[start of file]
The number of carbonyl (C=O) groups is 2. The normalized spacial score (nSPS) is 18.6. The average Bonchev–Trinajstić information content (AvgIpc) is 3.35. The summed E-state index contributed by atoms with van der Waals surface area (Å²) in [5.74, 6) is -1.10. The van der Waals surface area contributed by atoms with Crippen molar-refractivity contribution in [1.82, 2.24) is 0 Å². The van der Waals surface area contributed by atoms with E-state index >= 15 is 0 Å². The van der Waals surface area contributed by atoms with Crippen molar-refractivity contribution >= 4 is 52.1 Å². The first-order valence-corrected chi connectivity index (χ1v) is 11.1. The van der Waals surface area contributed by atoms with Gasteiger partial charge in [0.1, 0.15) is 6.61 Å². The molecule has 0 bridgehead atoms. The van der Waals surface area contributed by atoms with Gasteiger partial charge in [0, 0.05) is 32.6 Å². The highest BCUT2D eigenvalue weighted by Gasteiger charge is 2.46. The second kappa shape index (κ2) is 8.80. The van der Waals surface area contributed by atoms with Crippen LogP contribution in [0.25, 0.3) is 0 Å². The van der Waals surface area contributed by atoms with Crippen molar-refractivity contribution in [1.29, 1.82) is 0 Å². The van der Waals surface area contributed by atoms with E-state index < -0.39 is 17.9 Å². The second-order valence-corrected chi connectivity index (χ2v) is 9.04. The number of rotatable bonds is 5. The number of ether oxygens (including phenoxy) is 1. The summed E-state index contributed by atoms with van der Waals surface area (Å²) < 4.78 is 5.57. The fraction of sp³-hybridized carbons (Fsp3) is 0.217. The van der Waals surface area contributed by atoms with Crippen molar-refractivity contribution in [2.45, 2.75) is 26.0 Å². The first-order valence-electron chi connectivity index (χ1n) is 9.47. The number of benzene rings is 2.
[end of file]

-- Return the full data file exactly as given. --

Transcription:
The number of carbonyl (C=O) groups is 2. The normalized spacial score (nSPS) is 18.6. The average Bonchev–Trinajstić information content (AvgIpc) is 3.35. The summed E-state index contributed by atoms with van der Waals surface area (Å²) in [5.74, 6) is -1.10. The van der Waals surface area contributed by atoms with Crippen molar-refractivity contribution in [1.82, 2.24) is 0 Å². The van der Waals surface area contributed by atoms with E-state index >= 15 is 0 Å². The van der Waals surface area contributed by atoms with Crippen molar-refractivity contribution >= 4 is 52.1 Å². The first-order valence-corrected chi connectivity index (χ1v) is 11.1. The van der Waals surface area contributed by atoms with Gasteiger partial charge in [0.1, 0.15) is 6.61 Å². The molecule has 0 bridgehead atoms. The van der Waals surface area contributed by atoms with Gasteiger partial charge in [0, 0.05) is 32.6 Å². The highest BCUT2D eigenvalue weighted by Gasteiger charge is 2.46. The second kappa shape index (κ2) is 8.80. The van der Waals surface area contributed by atoms with Crippen LogP contribution in [0.25, 0.3) is 0 Å². The van der Waals surface area contributed by atoms with Crippen molar-refractivity contribution in [1.29, 1.82) is 0 Å². The van der Waals surface area contributed by atoms with E-state index < -0.39 is 17.9 Å². The second-order valence-corrected chi connectivity index (χ2v) is 9.04. The number of rotatable bonds is 5. The number of ether oxygens (including phenoxy) is 1. The summed E-state index contributed by atoms with van der Waals surface area (Å²) < 4.78 is 5.57. The fraction of sp³-hybridized carbons (Fsp3) is 0.217. The van der Waals surface area contributed by atoms with Crippen molar-refractivity contribution in [2.45, 2.75) is 26.0 Å². The first-order valence-electron chi connectivity index (χ1n) is 9.47. The number of benzene rings is 2.